Trust Funding We have been offered some funding from a charitable Trust to help with the costs of a farm visit to your school - please contact us contact us for further information.

Handwashing We can hire out mobile hand washing sinks which provide soap and hot running water - the ultimate in recommended hygiene practice! Please contact us for details.

Recent updates

News archive for 2009

2016 | 2015 | 2014 | 2013 | 2012 | 2011 | 2010 | 2009 | 2008 | 2007


[What's in Santa's sack?]

We are all geared up for Christmas! Having always had an anti-"plastic-doll-in crib" syndrome for this time of year, MCFE has decided to look at the more light hearted side of Christmas and has developed a scene which the animals (and visitors!) love. See right for our outing to Leatherhead town centre last weekend. This Saturday we are in Alton Market Square for the Farmers Market / Craft Market from 10am-3pm - come and see what the goats make of Santa getting stuck down the chimney!

All but two turkeys have found a home - there is nothing like eating local! We are keeping the two geese we hatched out this year as we have one male and one female. Hopefully we will hatch some of their eggs out next year.

Borat the boar is back visiting us (hopefully he won't go on walkabout this time!), so more piglets are planned for April. The last of his August babies were sold this morning.

We are delighted that already the bookings are starting to roll in for next year - residential homes, schools, fairs, preschools and children's centres. Now with two trailers on the go at any one time, we are hoping to be able to keep up with demand!

Thank you to everyone who has helped us over the past year and we wish everyone a very Happy Christmas and best wishes for 2010.


More news on E coli - from last week's Farmers Weekly, an article on the subject.

Also, a reminder that the clear, uncluttered, reasonable guidance from the HSE has not changed (make sure you see the video about halfway down).


Children from Year R at Wootey's Infant School were in for a treat on Tuesday when they were visited by all the animals from Mill Cottage Farm Experience. As part of their topic studying the book "Farmyard Hullabaloo", the visit reinforced what the youngsters had learnt when they visited Finkley Down Farm earlier in the term.

The children stroked Stephen & Jenny the goats, Crystal and Garnet the lambs as well as Treacle, Spice and Ginger the piglets. They learnt about the different feet and mouths each of the creatures have to help them find food, and they even had the chance to see which foods the piglets liked best (apples were the favourite!)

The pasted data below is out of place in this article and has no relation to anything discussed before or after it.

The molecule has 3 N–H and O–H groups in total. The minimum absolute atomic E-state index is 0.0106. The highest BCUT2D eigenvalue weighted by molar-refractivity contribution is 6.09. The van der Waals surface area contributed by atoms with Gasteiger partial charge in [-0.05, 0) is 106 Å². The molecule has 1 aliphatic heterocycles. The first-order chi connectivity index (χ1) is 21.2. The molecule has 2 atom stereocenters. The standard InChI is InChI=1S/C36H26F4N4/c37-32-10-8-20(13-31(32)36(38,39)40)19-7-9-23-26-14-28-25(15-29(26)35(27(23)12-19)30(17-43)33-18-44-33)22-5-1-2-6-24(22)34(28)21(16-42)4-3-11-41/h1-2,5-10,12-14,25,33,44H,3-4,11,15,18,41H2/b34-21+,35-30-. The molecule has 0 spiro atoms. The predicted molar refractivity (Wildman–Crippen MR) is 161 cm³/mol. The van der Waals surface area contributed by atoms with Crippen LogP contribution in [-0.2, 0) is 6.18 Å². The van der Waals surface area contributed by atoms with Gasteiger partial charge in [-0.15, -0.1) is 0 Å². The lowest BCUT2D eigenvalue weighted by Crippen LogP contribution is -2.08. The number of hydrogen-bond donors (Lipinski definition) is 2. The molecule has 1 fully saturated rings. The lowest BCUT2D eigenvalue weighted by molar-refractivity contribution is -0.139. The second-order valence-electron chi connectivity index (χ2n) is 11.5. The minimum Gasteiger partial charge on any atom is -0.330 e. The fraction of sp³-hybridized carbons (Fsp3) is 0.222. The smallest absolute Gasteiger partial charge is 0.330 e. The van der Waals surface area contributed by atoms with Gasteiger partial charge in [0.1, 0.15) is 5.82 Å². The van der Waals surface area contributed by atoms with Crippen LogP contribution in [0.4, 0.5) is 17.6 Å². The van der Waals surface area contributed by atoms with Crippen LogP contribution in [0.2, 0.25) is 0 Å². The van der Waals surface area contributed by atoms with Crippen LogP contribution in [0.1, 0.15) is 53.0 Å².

Next, the children became detectives to discover how the chickens, ducks, turkeys and geese were adapted for eating and moving before being able to touch the feathers and webbed feet. They particularly enjoyed watching the turkey show off his beautiful feathers to his wife!

"By the end, the children were experts at identifying where their food came from and they all had a really enjoyable time with the animals" commented Sarah Main, MCFE Manager, afterwards.


By Stephen Angliss, Review Kingdom
Following on from MCFE's tremendous success at the Easter open day, the decision was made to capitalise on these superb achievements and hold a second open day of the year: and thus The MCFE Autumn Festival was born.

With a lot of the usual suspects making a welcome return, the set up of the day remained similar to the previous events and anticipation was high that this day would be as well received as all the other MCFE events. This was, of course, so long as the rain held off - bad weather can have an adverse effect on such occasions. There is a rumour that the day started off poorly in this respect with heavy rain falling at 6am; though we at the Review Kingdom have no way of verifying if this is true or not - all those awake and out of bed at 6am on a Saturday morning are now locked up for their own safety. Once a respectable time of the day arrived and the gates were opened, whilst looking a little grey, the weather was fine, and as the day went on we were treated to blue skies and sunshine.